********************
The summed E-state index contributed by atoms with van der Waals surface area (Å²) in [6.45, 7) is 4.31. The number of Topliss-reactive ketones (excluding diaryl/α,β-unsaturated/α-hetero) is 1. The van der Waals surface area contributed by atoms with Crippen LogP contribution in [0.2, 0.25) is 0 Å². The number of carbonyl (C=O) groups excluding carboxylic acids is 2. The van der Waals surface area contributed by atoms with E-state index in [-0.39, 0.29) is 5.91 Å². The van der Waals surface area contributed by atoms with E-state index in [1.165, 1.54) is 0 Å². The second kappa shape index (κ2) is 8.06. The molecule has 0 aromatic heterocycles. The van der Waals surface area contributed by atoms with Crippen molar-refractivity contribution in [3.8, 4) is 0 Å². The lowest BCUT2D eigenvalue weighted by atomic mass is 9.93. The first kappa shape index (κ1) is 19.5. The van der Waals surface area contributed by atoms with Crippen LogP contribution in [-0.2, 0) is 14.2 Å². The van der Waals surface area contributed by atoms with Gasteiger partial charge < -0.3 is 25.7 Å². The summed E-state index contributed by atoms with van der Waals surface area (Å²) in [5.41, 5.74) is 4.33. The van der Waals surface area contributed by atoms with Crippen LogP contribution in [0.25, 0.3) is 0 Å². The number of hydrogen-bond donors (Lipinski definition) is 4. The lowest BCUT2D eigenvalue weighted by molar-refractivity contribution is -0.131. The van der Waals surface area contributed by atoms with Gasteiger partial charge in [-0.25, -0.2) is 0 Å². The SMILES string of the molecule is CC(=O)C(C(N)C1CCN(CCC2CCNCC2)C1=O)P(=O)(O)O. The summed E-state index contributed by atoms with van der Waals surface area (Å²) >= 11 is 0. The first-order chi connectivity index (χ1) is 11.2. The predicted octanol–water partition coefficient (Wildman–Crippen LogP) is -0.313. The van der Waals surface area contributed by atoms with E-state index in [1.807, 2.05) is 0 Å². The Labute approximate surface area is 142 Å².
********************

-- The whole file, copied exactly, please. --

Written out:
The summed E-state index contributed by atoms with van der Waals surface area (Å²) in [6.45, 7) is 4.31. The number of Topliss-reactive ketones (excluding diaryl/α,β-unsaturated/α-hetero) is 1. The van der Waals surface area contributed by atoms with Crippen LogP contribution in [0.2, 0.25) is 0 Å². The number of carbonyl (C=O) groups excluding carboxylic acids is 2. The van der Waals surface area contributed by atoms with E-state index in [-0.39, 0.29) is 5.91 Å². The van der Waals surface area contributed by atoms with E-state index in [1.165, 1.54) is 0 Å². The second kappa shape index (κ2) is 8.06. The molecule has 0 aromatic heterocycles. The van der Waals surface area contributed by atoms with Crippen molar-refractivity contribution in [3.8, 4) is 0 Å². The lowest BCUT2D eigenvalue weighted by atomic mass is 9.93. The first kappa shape index (κ1) is 19.5. The van der Waals surface area contributed by atoms with Crippen LogP contribution in [-0.2, 0) is 14.2 Å². The van der Waals surface area contributed by atoms with Gasteiger partial charge < -0.3 is 25.7 Å². The summed E-state index contributed by atoms with van der Waals surface area (Å²) in [5.41, 5.74) is 4.33. The van der Waals surface area contributed by atoms with Crippen LogP contribution in [0.25, 0.3) is 0 Å². The number of hydrogen-bond donors (Lipinski definition) is 4. The lowest BCUT2D eigenvalue weighted by molar-refractivity contribution is -0.131. The van der Waals surface area contributed by atoms with Gasteiger partial charge in [-0.25, -0.2) is 0 Å². The SMILES string of the molecule is CC(=O)C(C(N)C1CCN(CCC2CCNCC2)C1=O)P(=O)(O)O. The summed E-state index contributed by atoms with van der Waals surface area (Å²) >= 11 is 0. The first-order chi connectivity index (χ1) is 11.2. The predicted octanol–water partition coefficient (Wildman–Crippen LogP) is -0.313. The van der Waals surface area contributed by atoms with E-state index in [1.807, 2.05) is 0 Å². The Labute approximate surface area is 142 Å².